December 14, 2017

8.00 am: A communion. 8.30 am: The wind bit and chaffed en route to the School. 9.00 am: My final day of teaching for the term. I was, by now, scraping the bottom of the barrel for last reserves of energy. Focus, determination, and a critical/supportive outlook were the watchwords for the day.

One small part of a painting contains the stylistic coding for the whole:

9.00 am: The beginning of the last day of third-year painting tutorials. We’ll meet again at the end of semester feedback/assessment tutorial. Therefore, it was imperative to determine a doable course of action for the period from now until then.

11.30 am: I made preparations for the final Abstraction lecture, which looked at the resurgence of abstract painting during the late 1970s to the present day. A number of our third year and postgraduate painters are part of that revival. My love of Lemsip remains unabated. 12.10 pm: The end:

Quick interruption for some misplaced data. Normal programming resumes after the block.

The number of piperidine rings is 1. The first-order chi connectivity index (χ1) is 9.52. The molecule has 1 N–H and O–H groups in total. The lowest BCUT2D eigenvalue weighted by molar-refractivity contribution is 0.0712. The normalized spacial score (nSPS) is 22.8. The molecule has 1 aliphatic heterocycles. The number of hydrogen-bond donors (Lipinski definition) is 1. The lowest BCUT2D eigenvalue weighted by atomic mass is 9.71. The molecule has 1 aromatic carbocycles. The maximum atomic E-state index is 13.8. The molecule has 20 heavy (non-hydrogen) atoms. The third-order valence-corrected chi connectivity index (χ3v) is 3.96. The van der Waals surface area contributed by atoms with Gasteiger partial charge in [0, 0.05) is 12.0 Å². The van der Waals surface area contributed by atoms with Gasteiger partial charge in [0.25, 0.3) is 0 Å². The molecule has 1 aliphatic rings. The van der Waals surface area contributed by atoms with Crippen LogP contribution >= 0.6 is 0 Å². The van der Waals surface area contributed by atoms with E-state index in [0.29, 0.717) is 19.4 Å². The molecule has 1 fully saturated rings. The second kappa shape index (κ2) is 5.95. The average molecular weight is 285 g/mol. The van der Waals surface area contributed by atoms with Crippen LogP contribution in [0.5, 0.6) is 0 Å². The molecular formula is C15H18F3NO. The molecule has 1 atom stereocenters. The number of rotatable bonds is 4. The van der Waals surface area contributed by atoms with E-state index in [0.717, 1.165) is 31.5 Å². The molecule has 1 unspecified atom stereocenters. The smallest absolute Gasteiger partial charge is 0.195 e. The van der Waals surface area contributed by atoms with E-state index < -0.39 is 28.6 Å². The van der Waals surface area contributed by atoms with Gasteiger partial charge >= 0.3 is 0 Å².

In the current climate of Higher Education job security, I don’t assume that I’ll necessarily present this module again.

1.10 pm: A Management Meeting (Fine Art). 2.10 pm: A cobbled-together lunch comprising things I ought not to have been eating. 2.30 pm: I engaged a further third-year tutorial before returning to teaching and research admin. 5.00 pm: A final walk around the studios:

6.30 pm: The annual staff Christmas dinner at the putatively haunted Tynllidiart Arms. I will always feel privileged to have been counted among theses fine ‘fellows’:

Some principles and observations derived from today’s engagements:

  • When you begin writing a diary, you start to live your life more self-consciously — with a view to it being written up.
  • You need to keep on doing something for quite a while before headway is made. Don’t give up too soon.
  • Ideas on the periphery of your thought have a habit of drifting into the centre of operations eventually. Therefore, look to the margins.
  • And, always look at what you’ve left behind.
  • To self: ‘Don’t give away too many ideas; don’t answer your own questions’.
  • Look beyond self, to politics, world events, culture in its broadest sense, and systems of belief.
  • The clearer you understand what you’ve done, the clear you’ll see what you have to do.
  • The ‘transitory point’: Where you become conscious of moving from one way of thinking to another.
  • The source material for an abstract work may derive from something observed. However, the work itself need not necessarily be about it. It has an independent life.
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